Why the next three months are key for stocks
Central bank firepower helped stock market bulls finish the first half of 2020 on a high. Now the rally hinges on follow-through in the third-quarter from economic data, company earnings and the coronavirus newsflow.
With central bank and government stimulus approaching $20 trillion, world stocks’ 35% collapse between Feb. 20 and March 23 - the swiftest and deepest sell-off since 2008 - has mostly reversed.
Global shares are within 10% of their February record, while the U.S. Nasdaq and China’s Shenzen indexes are back at multi-year or record highs. (Graphic: World’s biggest stock markets since start of 2020, here) Latest numbers from jobs to manufacturing have kept momentum going. But what comes next is important - for investors as well as possibly for U.S. President Donald Trump’s re-election prospects in November.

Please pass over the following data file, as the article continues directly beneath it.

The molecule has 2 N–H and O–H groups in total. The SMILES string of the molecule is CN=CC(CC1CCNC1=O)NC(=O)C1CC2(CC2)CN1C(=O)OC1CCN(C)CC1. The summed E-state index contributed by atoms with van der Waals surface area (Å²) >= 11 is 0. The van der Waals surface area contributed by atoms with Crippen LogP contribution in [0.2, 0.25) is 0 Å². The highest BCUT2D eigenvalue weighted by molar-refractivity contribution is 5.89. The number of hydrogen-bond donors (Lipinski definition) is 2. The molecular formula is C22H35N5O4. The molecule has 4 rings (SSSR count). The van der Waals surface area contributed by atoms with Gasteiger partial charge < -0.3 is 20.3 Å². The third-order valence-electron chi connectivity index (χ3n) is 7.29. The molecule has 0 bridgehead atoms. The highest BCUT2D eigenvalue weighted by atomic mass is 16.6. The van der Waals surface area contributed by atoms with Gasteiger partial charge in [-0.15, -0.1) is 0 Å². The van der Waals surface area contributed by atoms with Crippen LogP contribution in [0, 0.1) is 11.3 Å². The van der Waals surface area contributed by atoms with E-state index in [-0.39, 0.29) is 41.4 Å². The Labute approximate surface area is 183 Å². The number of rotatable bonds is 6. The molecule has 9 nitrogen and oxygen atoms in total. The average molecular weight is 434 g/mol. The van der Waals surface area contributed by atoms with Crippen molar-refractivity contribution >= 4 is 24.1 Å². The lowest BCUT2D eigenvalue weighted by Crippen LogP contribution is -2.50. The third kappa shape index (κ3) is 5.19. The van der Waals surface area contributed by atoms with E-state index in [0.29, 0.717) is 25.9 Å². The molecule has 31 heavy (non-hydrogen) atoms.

Economic data is essentially backward-looking, so April to June figures reflected first big falls, as lockdowns drastically curtailed activity, then a bounceback from March-April troughs. Data from July onwards must confirm whether the rebound is becoming entrenched.
“For now, markets are still in a sweet spot. It’s not until the end of the quarter that we are going to get some visibility,” said Russell Silberston, co-head of developed markets FX and fixed income at asset manager Ninety One.
Markets risk being sideswiped by bad news, Silbertson said, adding: “If you believe markets are forward-looking, perhaps they are overly optimistic.”
What complicates the picture is that the figures mostly do not reflect record rises in U.S. infections and renewed lockdowns.
Extraordinary labour and business support schemes, such as furloughs in Britain or additional cheques for U.S. unemployment, may mask the real state of affairs. Unless renewed, these schemes start to roll off from end-July onwards.
Contrary to common belief, surging stocks and a shrinking economy can go together - past meltdowns attest markets can trough up to six months before crises end. But they do need to see data improving at a steady clip.
“The rate of change (in data) matters more than the level,” said Morgan Stanley’s chief cross-asset strategist, Andrew Sheets. “Markets have got it right.”